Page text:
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This blog describes Metatime in the Posthuman experience, drawn from Sir Isaac Newton's secret work on the future end of times, a tract in which he described Histories of Things to Come. His hidden papers on the occult were auctioned to two private buyers in 1936 at Sotheby's, but were not available for public research until the 1990s.

Friday, October 21, 2011

Hallowe'en Countdown 11: The Fake Mystic

 Crowley as a young man.

There have been some pretty great mystic frauds, or other occultist fakes, spiritualists or soothsayers who falsely commune with the supernatural, out there over the years. Mother Shipton. John Dee. A host of False Messiahs. Christian Rosenkreuz. Nostradamus. Nicholas Culpeper. Madame la VoisinEmanuel Swendenbourg. The Count of St. Germain. Count Alessandro di Cagliostro. Sir Francis Dashwood. Adam Weishaupt. Franz Mesmer. Francis Barrett. Marie Laveau. The Fox Sisters. Eliphas Levi. Edward Bulwer-Lytton. Daniel Dunglas Home. Cheiro. Albert PikePaschal Beverly Randolph. Madame Blavatsky. Max Heindel. Grigori RasputinGeorge Gurdjieff. Eva Carriere. Rudolf von SebottendorfEdgar Cayce. Wilhelm Reich. Dion Fortune. Harvey Spencer Lewis. Margaret Murray. Uri Geller. George and Kathy Lutz. Ed and Lorraine WarrenL. Ron Hubbard. Anton LaVey.

Some readers may disagree with this list, but the people here have all been seriously challenged with regard to their claims of psychic or mystical power, or regarding the authenticity of their spiritual experiences.  It comes with the territory.  Harry Houdini, the great illusionist and magician, notably challenged, investigated and debunked many of his 'psychic' contemporaries.  His stunts were incredible, but they were never labeled as more than that.  It takes some conviction to pull off Houdini's level of trickery, but proclaim it to be real, a result of communing with a world beyond our own. Living as a False Prophet is not easy.

None of these characters - except perhaps Lord Byron - could hold a candle to Aleister Crowley.

Some critics attribute Crowley's activities to a serious childhood injury with an exploding firework. After the accident, which left him in a coma, he awoke with the trademark unbridled vanity and occult interests that later convinced followers.  It takes incredible egotistical authority, a great deal of esoteric knowledge, and sheer raw power of spirit, to pull off the kind of fakery that leaves behind throngs of followers, worshiping new gods.

Plenty of people take Aleister Crowley seriously as a modern pioneer in the occult philosophies.  Others say he was a fraud.  Was he really "the wickedest man in the world?" - the self-proclaimed "Great Beast"?  He indulged in a wide variety of drugs, self-harm, scatalogical activities, and weird magical rites to get to the other side, which you can read about at this very critical site, or this one.  Whether that made him an actual seer, sorcerer, psychic or dark spiritual leader is debatable.  It might all have been one giant act of mind-boggling self-indulgence.  His critics think he was simply psychotic.  C. J. Stone writes: "That theatrical old occultist of the early 20th century, Aleister Crowley, had a slogan. It was: 'Do what thou wilt shall be the whole of the law.'"  He dug around in archaic and pre-Christian lore, superstitions, masonic material, eastern philosophies to back up that basic tenet.  He had a hyper-modern, almost artistic, sense of dramatic symbolism and semiotics.  People who follow his ideas are known as Thelemites (you can see an informal, sympathetic forum comment on Crowley from a Thelemite here).  He had an enormous impact on Postmodern New Age philosophies, cults and non-mainstream religions.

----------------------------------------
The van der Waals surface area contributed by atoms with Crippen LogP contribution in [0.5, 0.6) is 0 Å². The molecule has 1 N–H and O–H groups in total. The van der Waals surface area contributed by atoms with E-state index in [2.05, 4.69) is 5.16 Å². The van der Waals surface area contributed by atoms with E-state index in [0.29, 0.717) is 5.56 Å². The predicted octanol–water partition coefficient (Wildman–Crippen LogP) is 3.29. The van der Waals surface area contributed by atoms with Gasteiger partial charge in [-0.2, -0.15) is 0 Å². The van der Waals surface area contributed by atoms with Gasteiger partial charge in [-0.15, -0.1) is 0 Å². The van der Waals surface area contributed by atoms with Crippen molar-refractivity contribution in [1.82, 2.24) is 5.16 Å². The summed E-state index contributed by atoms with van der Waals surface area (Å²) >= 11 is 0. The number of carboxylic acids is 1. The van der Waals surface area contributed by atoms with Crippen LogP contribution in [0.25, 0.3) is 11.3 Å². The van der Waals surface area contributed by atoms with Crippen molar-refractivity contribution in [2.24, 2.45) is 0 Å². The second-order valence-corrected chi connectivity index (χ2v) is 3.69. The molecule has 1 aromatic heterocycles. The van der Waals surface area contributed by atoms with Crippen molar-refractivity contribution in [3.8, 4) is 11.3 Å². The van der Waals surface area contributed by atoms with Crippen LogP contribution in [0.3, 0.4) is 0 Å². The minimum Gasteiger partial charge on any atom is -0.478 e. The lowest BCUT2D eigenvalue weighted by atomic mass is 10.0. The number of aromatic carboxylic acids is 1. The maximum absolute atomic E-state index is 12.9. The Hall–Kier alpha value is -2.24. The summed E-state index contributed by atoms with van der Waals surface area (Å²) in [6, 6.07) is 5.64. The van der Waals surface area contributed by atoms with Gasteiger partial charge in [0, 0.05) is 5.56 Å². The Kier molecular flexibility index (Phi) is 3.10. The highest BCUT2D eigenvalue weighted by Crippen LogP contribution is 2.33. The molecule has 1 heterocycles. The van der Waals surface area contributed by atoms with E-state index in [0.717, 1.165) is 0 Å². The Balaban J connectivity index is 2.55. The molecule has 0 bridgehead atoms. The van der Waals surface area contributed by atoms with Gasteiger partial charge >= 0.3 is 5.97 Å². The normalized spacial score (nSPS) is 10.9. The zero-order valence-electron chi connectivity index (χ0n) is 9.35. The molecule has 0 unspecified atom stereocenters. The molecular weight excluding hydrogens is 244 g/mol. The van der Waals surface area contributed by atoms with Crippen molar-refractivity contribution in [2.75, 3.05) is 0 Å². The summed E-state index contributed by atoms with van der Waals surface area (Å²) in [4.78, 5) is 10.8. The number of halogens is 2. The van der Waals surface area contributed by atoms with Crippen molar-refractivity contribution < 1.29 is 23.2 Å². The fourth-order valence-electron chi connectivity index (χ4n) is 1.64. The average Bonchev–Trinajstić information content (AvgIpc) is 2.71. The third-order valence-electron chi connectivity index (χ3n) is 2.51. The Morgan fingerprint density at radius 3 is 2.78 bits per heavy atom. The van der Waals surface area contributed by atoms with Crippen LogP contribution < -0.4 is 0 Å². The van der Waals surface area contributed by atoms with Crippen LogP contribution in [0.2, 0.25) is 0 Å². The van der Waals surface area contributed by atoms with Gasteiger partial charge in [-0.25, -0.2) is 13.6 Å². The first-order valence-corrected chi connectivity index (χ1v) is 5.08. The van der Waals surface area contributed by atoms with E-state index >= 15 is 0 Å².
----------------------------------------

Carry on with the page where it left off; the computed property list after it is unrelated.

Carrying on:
But personally, I feel that Crowley was a person who got very, very far with an almost bottomless bad character and a lot of ego.

Crowley later in life.
The Abbey of Thelema, Corfù, Sicily, namesake of Crowley's philosophy. Image (February 2004) by Frater Kybernetes via Wiki.

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  1. Charlie Manson, anyone?

    I'll have to look up the Thelemites. Have em go head to head with the Scientologists, maybe. Ha. -J

  2. Crowley was more charismatic than Manson, who was obviously crazy. Crowley did unspeakable things, but had veneer. I think you will not have to search too far to find connections between Crowley and Hubbard.

  3. I am a Witch I am of the old ways. I use Herbs & Oils for medicinal purposes to help people. I travel a spiritual path & believe unlike Crowley you can not simply "do as thou will" I think personally Crowley was a complete nutter or as you so politely say psychotic. I have been to many so called "Pagan Moots" only to discover "people" who tell me they are Thelemites I groan & sigh & yes loudly. These people should not be at a Pagan Moot they should be educated & given some medication if needed. Crowley, Gardner, Saunders, Valiente the lot of them they are not true Witches! They should have stuck to Amateur Dramatics tellingly of which all of them were involved in before they got involved with the Occult & "Magic" as they think it is (at this point Im thinking of them & several other Pretender Pagans & Weekend Wiccas who pervert old crafts & beliefs for their own warped gratification as I think on I groan a little louder!) I applaud you on your blog Crowley should never be held us an an example of Magick for anyone he truly knew nothing of the Magick of real Witches. That of the human soul which we all possess it may be far less exciting than what he preached but its truer.

  4. Thanks for your comment, Anon! "Weekend Wiccas" - that's pretty good. Crowley was a nasty piece of work. He was part of what made everything worse. The only reasonable thing about him would be that he would likely agree with that statement.